Wikipedia's Russian site has gone dark for 24 hours in protest against a new law that could lead to the "extra-judicial censorship of the Internet in Russia," according a message published to accompany the takedown. (opens in new tab)
The decision to temporarily shut the popular free information portal is being taken in response to proposed amendments to Russia's 'Law on Information,' which is due to be reviewed tomorrow by the country's parliamentary body, the Duma.
An amended bill is thought to enjoy good support in the superpower's political circles, with advocates saying it will increase the government's ability to block harmful sites, such as those that host child pornography, promote teenage suicide, or encourage drug use.
Critics, however, argue that the scope of any revised law would be too wide and that the government's ability to blacklist sites would be subjective. Some opponents ultimately see it as a means to silence elements of society that seek to challenge reigning President Vladimir Putin.
The controversial Mr Putin has held high political office - either the position of President or Prime Minister - since 2000, with some observers claiming that Russia is regressing to authoritarianism as a result of his monopoly on power.
(opens in new tab)Saying that the proposals could mark the beginnings of widespread government content-filtering akin to the 'Great Firewall of China,' Wikipedia calls on its supporters to raise awareness about the potential misuses of a revised law, and to appeal directly to the Duma.
"These amendments may become the basis for a real censorship on the Internet - generate a list of banned sites and IP-addresses with subsequent filtration," a Google translation of a statement posted on Wikipedia's Russian site reads.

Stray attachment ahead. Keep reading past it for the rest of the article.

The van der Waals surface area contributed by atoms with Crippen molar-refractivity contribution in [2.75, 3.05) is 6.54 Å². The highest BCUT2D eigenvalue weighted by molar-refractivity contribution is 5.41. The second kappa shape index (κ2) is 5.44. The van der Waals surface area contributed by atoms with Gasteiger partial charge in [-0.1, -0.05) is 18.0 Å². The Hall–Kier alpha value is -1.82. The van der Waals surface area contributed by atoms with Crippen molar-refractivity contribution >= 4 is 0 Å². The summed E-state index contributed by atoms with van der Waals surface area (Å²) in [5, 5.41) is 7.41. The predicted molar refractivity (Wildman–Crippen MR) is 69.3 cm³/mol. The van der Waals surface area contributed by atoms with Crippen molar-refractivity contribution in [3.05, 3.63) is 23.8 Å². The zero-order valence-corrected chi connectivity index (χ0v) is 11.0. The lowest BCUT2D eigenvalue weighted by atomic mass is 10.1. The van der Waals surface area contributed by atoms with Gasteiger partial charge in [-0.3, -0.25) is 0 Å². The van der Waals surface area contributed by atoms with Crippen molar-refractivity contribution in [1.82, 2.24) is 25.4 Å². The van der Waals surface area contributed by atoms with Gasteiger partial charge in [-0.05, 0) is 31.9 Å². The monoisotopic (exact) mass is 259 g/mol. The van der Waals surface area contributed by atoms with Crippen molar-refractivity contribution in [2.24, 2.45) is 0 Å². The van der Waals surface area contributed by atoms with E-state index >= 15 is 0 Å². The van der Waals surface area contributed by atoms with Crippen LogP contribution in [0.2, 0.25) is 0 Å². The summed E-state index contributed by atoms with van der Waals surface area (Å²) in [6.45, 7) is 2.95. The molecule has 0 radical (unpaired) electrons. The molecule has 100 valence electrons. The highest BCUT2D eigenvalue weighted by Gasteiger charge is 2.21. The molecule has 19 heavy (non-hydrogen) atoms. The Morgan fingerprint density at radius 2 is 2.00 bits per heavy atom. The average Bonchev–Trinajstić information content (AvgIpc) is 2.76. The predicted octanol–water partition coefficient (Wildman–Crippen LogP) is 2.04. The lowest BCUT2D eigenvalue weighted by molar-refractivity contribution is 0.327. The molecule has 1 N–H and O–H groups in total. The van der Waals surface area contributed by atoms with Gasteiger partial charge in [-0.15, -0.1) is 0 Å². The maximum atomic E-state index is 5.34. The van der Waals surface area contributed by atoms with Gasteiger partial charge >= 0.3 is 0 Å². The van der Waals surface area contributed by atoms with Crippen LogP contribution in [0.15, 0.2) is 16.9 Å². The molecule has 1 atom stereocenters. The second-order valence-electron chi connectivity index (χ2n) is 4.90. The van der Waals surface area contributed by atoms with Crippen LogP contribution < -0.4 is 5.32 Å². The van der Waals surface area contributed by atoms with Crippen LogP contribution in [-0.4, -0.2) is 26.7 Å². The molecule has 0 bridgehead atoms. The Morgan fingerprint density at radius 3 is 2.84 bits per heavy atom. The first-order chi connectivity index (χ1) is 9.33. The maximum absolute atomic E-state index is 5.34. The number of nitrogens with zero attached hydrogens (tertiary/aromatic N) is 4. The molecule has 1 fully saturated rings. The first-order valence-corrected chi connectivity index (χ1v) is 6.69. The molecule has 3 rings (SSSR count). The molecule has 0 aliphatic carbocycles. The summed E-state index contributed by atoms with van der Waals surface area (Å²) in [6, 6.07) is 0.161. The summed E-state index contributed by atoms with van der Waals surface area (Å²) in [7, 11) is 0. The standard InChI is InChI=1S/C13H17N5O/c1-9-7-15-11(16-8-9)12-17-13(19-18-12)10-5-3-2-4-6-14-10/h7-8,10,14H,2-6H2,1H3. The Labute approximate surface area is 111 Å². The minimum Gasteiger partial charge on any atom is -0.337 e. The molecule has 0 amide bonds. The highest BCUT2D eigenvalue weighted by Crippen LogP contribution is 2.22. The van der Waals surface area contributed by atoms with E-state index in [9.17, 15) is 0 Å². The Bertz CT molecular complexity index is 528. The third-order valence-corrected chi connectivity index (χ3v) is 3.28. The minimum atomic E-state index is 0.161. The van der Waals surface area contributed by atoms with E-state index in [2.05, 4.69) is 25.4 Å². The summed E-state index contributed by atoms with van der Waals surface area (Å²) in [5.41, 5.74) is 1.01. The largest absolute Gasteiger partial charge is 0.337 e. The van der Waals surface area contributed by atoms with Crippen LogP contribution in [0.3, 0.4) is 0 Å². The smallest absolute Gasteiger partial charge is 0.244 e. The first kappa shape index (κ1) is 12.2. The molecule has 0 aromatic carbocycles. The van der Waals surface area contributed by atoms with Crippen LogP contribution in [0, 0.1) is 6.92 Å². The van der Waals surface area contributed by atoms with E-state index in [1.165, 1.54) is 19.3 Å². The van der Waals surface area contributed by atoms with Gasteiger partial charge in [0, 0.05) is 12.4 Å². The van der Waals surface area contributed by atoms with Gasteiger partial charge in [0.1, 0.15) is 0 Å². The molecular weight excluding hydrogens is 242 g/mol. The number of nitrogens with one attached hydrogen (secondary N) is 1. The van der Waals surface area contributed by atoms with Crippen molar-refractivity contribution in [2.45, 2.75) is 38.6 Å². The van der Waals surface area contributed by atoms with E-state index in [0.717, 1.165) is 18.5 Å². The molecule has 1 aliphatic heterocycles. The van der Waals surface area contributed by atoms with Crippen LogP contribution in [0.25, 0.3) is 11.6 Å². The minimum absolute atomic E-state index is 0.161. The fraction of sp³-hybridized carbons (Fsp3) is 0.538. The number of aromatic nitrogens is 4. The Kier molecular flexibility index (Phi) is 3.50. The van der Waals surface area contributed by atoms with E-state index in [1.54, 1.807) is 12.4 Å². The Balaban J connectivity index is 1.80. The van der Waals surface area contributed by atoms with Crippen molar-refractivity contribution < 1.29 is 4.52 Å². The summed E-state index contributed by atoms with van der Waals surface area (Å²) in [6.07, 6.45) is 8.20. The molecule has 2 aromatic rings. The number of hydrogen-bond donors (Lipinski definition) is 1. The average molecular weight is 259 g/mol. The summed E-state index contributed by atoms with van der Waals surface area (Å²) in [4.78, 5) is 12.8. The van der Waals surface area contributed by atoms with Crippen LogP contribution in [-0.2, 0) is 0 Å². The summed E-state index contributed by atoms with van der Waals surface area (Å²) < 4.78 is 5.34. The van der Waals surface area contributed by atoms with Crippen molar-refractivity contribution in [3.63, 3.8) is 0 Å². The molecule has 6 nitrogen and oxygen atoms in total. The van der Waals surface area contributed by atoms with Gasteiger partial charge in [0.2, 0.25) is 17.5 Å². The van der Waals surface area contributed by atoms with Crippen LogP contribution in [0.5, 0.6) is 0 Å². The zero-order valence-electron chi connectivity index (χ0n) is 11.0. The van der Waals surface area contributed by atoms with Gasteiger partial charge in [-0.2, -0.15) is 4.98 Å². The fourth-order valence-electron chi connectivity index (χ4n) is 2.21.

Proponents of the bill claim that content blocking will be overseen by an independent body.
"The Russian bill currently under discussion in parliament seeks to introduce a non-governmental Internet watchdog, which would monitor the Web for potentially harmful content and request hosting companies to restrict access to the marked pages," reports RT.com, (opens in new tab) an English language Russian news site that receives government funding and is consequently thought by some to demonstrate a pro-Kremlin, anti-Western bias.
The proposals do not enjoy universal support, however, with Russia's Communications Minister, Nikolai Kikiforov, appearing to register his concern via Twitter, calling Wikipedia's takedown protest "an important community response" and "a sign that [the proposals] need to improve."
The Russian Human Rights Council, which advises President Putin, has also suggested that parliamentarians should remove the bill from immediate consideration and instead discuss the changes at hearings open to members of the public.
Wikipedia staged a similar protest against controversial US legislation targeted at the digital arena, shutting down its main site in opposition to the Stop Online Piracy Act (SOPA), a law it said amounted to a "frightening" censorship effort at the time.
Image source: Global Voices Online (opens in new tab)